In a surprising upset, Mine That Bird took the garland of roses at the 135th Kentucky Derby today at Churchill Downs in Louisville, Kentucky. The $9,500 gelding was a 50-to-1 underdog.
The Cinderella results were a much-needed publicity boost for the fabled race, and for the sport, both of which had suffered damaged reputations after filly Eight Bells was euthanized on the track at last year’s Derby. Earlier, 2006 Derby winner Barbaro suffered his own injuries at the Preakness Stakes.
So it was with some apprehension that 153,563 fans watched No. 8, Mine That Bird, flit around the muddy track this evening. Jockey Calvin Borel guided the filly on her back-to-front victory, skimming the rail the entire race; it was Borel’s second Derby victory. In 2007, he rode Street Sense to a similar victory, for which he was invited to the White House and introduced to Queen Elizabeth II.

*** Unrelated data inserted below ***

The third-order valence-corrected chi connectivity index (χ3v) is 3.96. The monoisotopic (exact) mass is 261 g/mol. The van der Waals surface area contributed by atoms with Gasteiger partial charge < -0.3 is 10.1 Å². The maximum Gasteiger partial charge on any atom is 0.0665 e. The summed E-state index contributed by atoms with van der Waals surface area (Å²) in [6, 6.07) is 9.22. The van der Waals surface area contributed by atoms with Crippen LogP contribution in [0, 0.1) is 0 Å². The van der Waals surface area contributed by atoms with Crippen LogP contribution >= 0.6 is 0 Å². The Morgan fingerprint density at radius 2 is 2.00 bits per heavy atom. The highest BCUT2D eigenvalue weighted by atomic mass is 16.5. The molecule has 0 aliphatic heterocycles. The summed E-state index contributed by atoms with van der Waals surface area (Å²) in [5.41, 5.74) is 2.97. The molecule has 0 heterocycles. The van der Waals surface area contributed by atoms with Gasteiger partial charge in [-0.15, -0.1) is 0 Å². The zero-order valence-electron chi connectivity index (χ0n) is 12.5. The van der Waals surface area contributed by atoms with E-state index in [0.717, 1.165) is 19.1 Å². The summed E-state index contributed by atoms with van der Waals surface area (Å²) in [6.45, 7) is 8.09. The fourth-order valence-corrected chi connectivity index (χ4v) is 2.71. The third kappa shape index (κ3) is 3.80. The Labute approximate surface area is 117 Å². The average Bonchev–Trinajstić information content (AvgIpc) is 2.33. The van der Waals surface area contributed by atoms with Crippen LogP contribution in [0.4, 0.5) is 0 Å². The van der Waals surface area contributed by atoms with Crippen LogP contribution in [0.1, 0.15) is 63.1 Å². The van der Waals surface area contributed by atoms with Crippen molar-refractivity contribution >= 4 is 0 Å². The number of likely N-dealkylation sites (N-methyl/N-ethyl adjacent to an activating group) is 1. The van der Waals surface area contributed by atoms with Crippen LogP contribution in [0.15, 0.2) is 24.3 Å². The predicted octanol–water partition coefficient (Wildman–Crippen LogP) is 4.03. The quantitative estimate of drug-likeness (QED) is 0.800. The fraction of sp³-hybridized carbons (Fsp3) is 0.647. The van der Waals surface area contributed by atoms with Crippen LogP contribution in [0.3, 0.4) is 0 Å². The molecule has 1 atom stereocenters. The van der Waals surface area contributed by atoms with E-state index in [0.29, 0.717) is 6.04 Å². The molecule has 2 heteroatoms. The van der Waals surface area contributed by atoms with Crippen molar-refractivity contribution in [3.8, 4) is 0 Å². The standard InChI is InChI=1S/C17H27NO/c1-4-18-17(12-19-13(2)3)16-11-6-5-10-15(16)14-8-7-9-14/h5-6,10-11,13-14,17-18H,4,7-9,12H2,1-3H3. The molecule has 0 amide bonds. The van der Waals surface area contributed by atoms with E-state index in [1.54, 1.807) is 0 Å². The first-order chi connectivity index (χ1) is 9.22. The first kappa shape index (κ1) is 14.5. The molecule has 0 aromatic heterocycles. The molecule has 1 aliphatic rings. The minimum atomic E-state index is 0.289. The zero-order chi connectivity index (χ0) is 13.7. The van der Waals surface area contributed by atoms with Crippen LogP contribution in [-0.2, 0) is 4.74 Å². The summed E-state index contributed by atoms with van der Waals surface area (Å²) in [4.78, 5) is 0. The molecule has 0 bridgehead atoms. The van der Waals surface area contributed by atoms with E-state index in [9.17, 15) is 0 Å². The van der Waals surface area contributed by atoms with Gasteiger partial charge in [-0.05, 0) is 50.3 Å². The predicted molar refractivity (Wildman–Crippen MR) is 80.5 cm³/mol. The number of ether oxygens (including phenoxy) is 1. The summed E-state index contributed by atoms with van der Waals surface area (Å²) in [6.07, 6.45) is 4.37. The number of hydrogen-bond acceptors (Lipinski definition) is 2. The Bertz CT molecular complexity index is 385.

Chip Woolley, who trained the horse, was on hand in a black cowboy hat to celebrate the victory, despite having broken a leg in a motorcycle accident. Wolley is a former bareback rodeo champion now based, with the horse’s owners, in New Mexico.
Mine That Bird’s stunning victory was the second-biggest upset in Derby history, and won her Western owners $1.4 million. For every $2.00 wagered, the filly paid back $103.20. Said Bob Baffert, Hall of Fame trainer to top horses, of the champion and her team: “Those cowboys came with a good horse.”
Internet odds-maker BetFirms.com had, days before the race, written of the winner: “No. 8. Lowest-rated horse in the field, by any standard. Stay away.”